We have a variety of emerging market fund stock picks from fund documents or fund manager podcast interviews to highlight this week (among other stocks also getting mentions late on in this post) with some quick takes being:
- A Chinese restaurant stock pick with in-house brands. One of which has rapid (1-year) payback periods where one outlet throws off enough profit to pay for the opening of another outlet each year.
- A couple of Indian utility stocks – one of which is based in Modi’s home state while the other two have juicy dividend yields.
- Several lesser known Saudi or Middle East stocks as the region remains underinvested and could see more capital flows.
- A unique stock offering exposure to uranium without all the exploration, development, mining, or processing risks that would come with owning a uranium mining play.
- A couple of Brazilian infrastructure stock picks that should see long term growth and can also be considered as ESG stocks for those types of investors.
- A lesser known Latin American stock exchange operator stock with a juicy dividend yield.
- A Latin American water utility that’s rising, but still below it’s pre-COVID highs and paying it’s still paying a good dividend.
In a recent podcast interview covered in detail in this post, an experienced China VC fund manager discussed what he has learned from investing in China, how the foreign investment crowd has been consistently wrong there (e.g. foreign tech companies or their investors using the wrong business models, are now chasing chasing AI mirages, etc.), and how he applies his China investing experience to other markets.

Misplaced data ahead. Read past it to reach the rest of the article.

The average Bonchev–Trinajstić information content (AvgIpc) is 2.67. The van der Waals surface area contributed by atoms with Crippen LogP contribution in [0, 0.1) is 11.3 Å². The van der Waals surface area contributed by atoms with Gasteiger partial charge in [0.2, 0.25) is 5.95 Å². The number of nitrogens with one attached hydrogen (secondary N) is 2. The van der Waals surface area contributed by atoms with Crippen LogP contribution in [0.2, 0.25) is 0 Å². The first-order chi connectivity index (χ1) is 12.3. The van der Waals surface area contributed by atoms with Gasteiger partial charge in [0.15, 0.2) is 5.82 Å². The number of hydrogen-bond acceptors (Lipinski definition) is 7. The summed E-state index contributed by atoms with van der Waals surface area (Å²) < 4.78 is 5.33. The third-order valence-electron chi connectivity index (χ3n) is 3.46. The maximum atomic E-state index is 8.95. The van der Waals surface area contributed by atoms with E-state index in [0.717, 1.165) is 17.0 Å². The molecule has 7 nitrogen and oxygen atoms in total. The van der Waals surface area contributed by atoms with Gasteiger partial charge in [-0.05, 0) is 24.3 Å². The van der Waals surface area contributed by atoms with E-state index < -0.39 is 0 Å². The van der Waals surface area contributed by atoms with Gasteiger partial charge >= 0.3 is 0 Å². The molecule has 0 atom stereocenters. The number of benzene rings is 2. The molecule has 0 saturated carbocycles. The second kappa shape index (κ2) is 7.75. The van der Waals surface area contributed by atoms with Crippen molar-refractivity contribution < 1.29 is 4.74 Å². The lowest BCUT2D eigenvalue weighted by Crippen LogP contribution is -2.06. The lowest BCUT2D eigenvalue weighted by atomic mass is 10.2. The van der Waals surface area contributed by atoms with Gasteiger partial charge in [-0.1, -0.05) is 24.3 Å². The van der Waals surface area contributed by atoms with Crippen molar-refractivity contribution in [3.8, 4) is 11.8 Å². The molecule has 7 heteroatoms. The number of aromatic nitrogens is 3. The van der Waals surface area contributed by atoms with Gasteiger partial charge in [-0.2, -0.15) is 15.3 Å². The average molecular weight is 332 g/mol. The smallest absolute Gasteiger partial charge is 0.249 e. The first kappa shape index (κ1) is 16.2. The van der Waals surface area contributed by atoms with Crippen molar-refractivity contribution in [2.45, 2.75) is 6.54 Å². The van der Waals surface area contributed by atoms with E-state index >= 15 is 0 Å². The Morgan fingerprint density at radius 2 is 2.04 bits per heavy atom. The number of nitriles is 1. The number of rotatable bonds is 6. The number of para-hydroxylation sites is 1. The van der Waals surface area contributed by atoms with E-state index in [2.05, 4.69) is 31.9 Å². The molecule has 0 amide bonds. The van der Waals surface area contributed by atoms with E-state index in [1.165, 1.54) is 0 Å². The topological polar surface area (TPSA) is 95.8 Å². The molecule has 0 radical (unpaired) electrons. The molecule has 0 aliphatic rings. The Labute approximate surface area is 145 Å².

For example: What looks good on paper (e.g. a founder or professional with the right education and professional pedigree who speaks perfect English) is often the wrong kind of partner as you need a “warrior in the trenches.” This would be sound advice for any emerging and especially frontier market.
What surprises his firm the most though was how foreign investors outside China are shocked when regulatory changes are made as they are usually broadcast well in advance to those on the ground. For example: They avoided investing in education companies as for years they were being told by those in the business how they would not be able to list or sell their companies and that curriculum was a sensitive subject for Xi.
Thus, he feels there are serious pitfalls to straying outside your zone of expertise e.g. sectorial and geographic locations where you don’t have deep on-the-ground expertise. He also discussed the Chinese sectors he prefers to invest in that are less likely to be the subject of regulatory action and have good expansion potential in SE Asia and the Middle East.
In another podcast interview covered, a fund manager (who also invests globally and has a highly concentrated portfolio of lesser known stocks) said when he invests in China, he will look for stocks in industries that are as “far away” from those that the Chinese government might have an interest in. Even then, he will try to figure out what could still go wrong OR rather what they might take an interest in e.g. he will avoid restaurants stocks that serve unhealthy fried food that could be targeted in a health crackdown.
Since he is not typically investing in emerging market stocks the size of Amazon, etc. this fund manager also talked about how he will email the IR address on a company’s IR page. Then he will want to have a couple of calls with the IR director before talking to the CFO, CEO or founder, or someone on the Board. IF they don’t respond OR don’t have someone who can communicate with him in English (which he said is also a problem with Korean and Japanese stocks), he uses that as a filter and will avoid making an investment.